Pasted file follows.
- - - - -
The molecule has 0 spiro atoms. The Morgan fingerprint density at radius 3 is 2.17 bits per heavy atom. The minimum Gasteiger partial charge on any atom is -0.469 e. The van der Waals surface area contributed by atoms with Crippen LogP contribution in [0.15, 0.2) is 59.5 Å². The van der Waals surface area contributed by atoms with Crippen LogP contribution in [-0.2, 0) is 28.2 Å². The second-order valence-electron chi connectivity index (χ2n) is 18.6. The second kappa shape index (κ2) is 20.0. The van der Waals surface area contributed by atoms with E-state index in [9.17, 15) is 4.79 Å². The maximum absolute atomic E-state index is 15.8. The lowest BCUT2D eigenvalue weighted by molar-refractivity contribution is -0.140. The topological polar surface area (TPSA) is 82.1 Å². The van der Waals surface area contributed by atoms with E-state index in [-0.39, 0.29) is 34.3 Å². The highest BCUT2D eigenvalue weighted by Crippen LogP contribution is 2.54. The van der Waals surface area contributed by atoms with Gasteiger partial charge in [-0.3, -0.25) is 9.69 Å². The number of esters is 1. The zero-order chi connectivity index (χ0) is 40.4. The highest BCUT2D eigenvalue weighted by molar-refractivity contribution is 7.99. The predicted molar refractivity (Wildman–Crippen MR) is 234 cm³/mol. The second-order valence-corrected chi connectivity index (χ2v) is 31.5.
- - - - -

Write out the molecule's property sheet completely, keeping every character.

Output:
The molecule has 0 spiro atoms. The Morgan fingerprint density at radius 3 is 2.17 bits per heavy atom. The minimum Gasteiger partial charge on any atom is -0.469 e. The van der Waals surface area contributed by atoms with Crippen LogP contribution in [0.15, 0.2) is 59.5 Å². The van der Waals surface area contributed by atoms with Crippen LogP contribution in [-0.2, 0) is 28.2 Å². The second-order valence-electron chi connectivity index (χ2n) is 18.6. The second kappa shape index (κ2) is 20.0. The van der Waals surface area contributed by atoms with E-state index in [9.17, 15) is 4.79 Å². The maximum absolute atomic E-state index is 15.8. The lowest BCUT2D eigenvalue weighted by molar-refractivity contribution is -0.140. The topological polar surface area (TPSA) is 82.1 Å². The van der Waals surface area contributed by atoms with E-state index in [-0.39, 0.29) is 34.3 Å². The highest BCUT2D eigenvalue weighted by Crippen LogP contribution is 2.54. The van der Waals surface area contributed by atoms with Gasteiger partial charge in [-0.3, -0.25) is 9.69 Å². The number of esters is 1. The zero-order chi connectivity index (χ0) is 40.4. The highest BCUT2D eigenvalue weighted by molar-refractivity contribution is 7.99. The predicted molar refractivity (Wildman–Crippen MR) is 234 cm³/mol. The second-order valence-corrected chi connectivity index (χ2v) is 31.5.